Using the universal language of creativity, Talking Peace will illustrate the importance of dialogue in resolving conflicts. The festival will open on Monday 8 September and run for a month, featuring an array of events across London, including photo exhibitions, talks, pop-up food kitchens, street art, film and comedy – all designed to kick-start a conversation about peace.

The theme of the festival is talking, because talk is more than just talk. It’s action. Words can be used to hurt, organise killings or cover up crimes. But they can also be used to heal, build bridges and inspire reconciliation. That’s why talking is always the first step toward building peace – although it doesn’t end there.

We believe culture in all its forms can be a powerful tool for encouraging dialogue between communities, helping people to question established truths and express difficult emotions. Talking Peace will therefore entertain and inform, amuse and inspire, but most of all remind people that peace requires words.

Renée Melo

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I loved the Hoxton Window Project since the first time I saw it and I still can’t believe my illustrations are now on it! This is such an amazing opportunity and experience.

Having just moved to London this makes me feel even more part of it. Even if I don’t really care about football much, during world cup every Brazilian goes mad. We didn’t even have to go to school whenever there was our match on. But now the feeling is quite low because it is such a corrupt mess.

The illustration is like a goal metamorphosis. The moment we are all hoping for: the ball in the net – which then transforms and blends itself into Brazilian elements that are either holding it or stuck in it.

Under the shade of our palm trees the Christ looking over the favela. Next a famous statute from Brasilia in tribute to the workers that built the capital, and now it’s my homage to the workers building the stadiums (on the bottom) instead of schools and hospitals. And they all meet in the sidewalks of the streets of São Paulo and the beach of Copacabana where supposedly (like in football) everyone is the same.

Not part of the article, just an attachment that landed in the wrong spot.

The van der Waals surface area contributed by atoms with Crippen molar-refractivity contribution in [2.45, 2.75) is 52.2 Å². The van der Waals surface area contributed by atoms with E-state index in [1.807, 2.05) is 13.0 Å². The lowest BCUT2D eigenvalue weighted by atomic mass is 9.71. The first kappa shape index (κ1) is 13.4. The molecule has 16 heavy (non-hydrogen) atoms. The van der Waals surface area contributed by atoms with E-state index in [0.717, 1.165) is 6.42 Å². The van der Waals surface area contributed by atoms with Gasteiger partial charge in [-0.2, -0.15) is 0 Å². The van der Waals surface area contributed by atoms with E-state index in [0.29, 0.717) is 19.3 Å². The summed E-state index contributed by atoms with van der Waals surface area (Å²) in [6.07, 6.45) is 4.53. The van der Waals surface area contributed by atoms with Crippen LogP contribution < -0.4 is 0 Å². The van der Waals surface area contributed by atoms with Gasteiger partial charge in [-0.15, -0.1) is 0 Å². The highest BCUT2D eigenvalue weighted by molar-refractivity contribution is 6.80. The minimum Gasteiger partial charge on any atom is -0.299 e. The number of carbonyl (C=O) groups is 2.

Then there’s a thrush bird (sabiá) that represents the football players and Brazilians living away from their nest. Like myself.

It’s a very bright and fluo window, I hope people at Unit9 and Hoxton Square enjoy it and that it’ll bring good luck for our teams and our London summer.

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Greg Harris

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I really enjoyed working on this project and definitely taken a lot away from it. I’ve worked on large scales before but usually with paint. Tackling four huge windows armed with marker pens was never going to be a quick and easy task, but I guess it wouldn’t be any fun if it was quick and easy!

For a lot of people Hoxton Square has always been a kind of dog walking mecca, and this is what lead me to create my concept and design. I wanted to create something which was inspired by the animals of London. So, three huge psychedelic curled up cats later…

I guess the cats are featured, with the idea of teasing the dogs of the park, almost as if they are curled up inside the nice and cosy building while the dogs play games and chase each other around the square.

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Jose Mendez

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It has been great to take part in HWP, I just love to work in large scales. It was something I used to do when I was more into graffiti few years ago and this chance to paint the windows of UNIT9 office brought me a lot of good memories from that time. I also like the fact that people can see these two huge characters if they pass by Hoxton square.

Since I moved to London, Hoxton square has always been a place where I take a break from work. So I guess those moments inspired me.The idea, represents the two faces of Hoxton Square, on one hand is a place where you see people working hard on their computers inside their offices, but on the other hand there is this lovely special square where you can come to take a break and escape for a few minutes from the stressful life of the city.

I really enjoyed painting the windows, it’s the first time I painted on glass, and on such a big scale and I hope it won’t be the last!

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András Csuka

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Hopefully these 3 pieces on the windows of UNIT9 will bring the guys in the office a feel of festive fever.

They’re probably the three best things to do during the holiday period: Getting away from the cold winter to a hot and sunny spot and recharge your batteries. Staying indoors in a warm and cosy room and watching the rain outside and celebrating the new year in a twisted house party with friends.

It was a real pleasure to be asked to work on the Hoxton Window Project, which gave me a great opportunity to showcase my skills, and personal take on Christmas in London.